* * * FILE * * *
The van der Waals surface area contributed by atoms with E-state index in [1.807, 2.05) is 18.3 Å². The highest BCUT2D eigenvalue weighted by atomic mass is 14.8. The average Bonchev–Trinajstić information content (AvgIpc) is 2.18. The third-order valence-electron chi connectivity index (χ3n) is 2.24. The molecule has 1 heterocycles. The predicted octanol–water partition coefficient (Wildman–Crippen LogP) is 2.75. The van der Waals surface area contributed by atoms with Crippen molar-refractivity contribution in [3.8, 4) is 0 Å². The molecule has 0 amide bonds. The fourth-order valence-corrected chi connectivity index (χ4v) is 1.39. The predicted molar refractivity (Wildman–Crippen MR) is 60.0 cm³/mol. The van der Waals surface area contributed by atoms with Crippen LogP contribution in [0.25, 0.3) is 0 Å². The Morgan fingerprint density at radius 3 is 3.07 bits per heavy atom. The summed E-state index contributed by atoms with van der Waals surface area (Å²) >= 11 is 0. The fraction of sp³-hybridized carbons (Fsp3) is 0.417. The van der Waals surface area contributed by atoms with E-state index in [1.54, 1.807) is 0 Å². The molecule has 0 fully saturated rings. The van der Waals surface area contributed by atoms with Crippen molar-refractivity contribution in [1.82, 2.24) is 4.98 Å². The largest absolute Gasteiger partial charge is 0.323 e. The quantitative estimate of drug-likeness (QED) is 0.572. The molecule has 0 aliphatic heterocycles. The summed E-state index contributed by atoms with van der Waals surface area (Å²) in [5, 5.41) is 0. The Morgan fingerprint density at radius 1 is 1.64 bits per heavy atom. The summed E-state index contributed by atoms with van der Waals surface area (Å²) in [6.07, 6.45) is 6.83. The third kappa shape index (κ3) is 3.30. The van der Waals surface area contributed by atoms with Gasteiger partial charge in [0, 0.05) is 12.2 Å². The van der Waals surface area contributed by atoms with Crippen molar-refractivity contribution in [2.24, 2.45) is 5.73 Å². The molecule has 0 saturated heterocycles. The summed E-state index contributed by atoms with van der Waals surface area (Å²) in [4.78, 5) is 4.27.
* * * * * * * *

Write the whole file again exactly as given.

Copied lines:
The van der Waals surface area contributed by atoms with E-state index in [1.807, 2.05) is 18.3 Å². The highest BCUT2D eigenvalue weighted by atomic mass is 14.8. The average Bonchev–Trinajstić information content (AvgIpc) is 2.18. The third-order valence-electron chi connectivity index (χ3n) is 2.24. The molecule has 1 heterocycles. The predicted octanol–water partition coefficient (Wildman–Crippen LogP) is 2.75. The van der Waals surface area contributed by atoms with Crippen molar-refractivity contribution in [3.8, 4) is 0 Å². The molecule has 0 amide bonds. The fourth-order valence-corrected chi connectivity index (χ4v) is 1.39. The predicted molar refractivity (Wildman–Crippen MR) is 60.0 cm³/mol. The van der Waals surface area contributed by atoms with Crippen LogP contribution in [0.25, 0.3) is 0 Å². The Morgan fingerprint density at radius 3 is 3.07 bits per heavy atom. The summed E-state index contributed by atoms with van der Waals surface area (Å²) >= 11 is 0. The fraction of sp³-hybridized carbons (Fsp3) is 0.417. The van der Waals surface area contributed by atoms with E-state index in [1.54, 1.807) is 0 Å². The molecule has 0 fully saturated rings. The van der Waals surface area contributed by atoms with Crippen molar-refractivity contribution in [1.82, 2.24) is 4.98 Å². The largest absolute Gasteiger partial charge is 0.323 e. The quantitative estimate of drug-likeness (QED) is 0.572. The molecule has 0 aliphatic heterocycles. The summed E-state index contributed by atoms with van der Waals surface area (Å²) in [5, 5.41) is 0. The Morgan fingerprint density at radius 1 is 1.64 bits per heavy atom. The summed E-state index contributed by atoms with van der Waals surface area (Å²) in [6.07, 6.45) is 6.83. The third kappa shape index (κ3) is 3.30. The van der Waals surface area contributed by atoms with Gasteiger partial charge in [0, 0.05) is 12.2 Å². The van der Waals surface area contributed by atoms with Crippen molar-refractivity contribution in [2.24, 2.45) is 5.73 Å². The molecule has 0 saturated heterocycles. The summed E-state index contributed by atoms with van der Waals surface area (Å²) in [4.78, 5) is 4.27.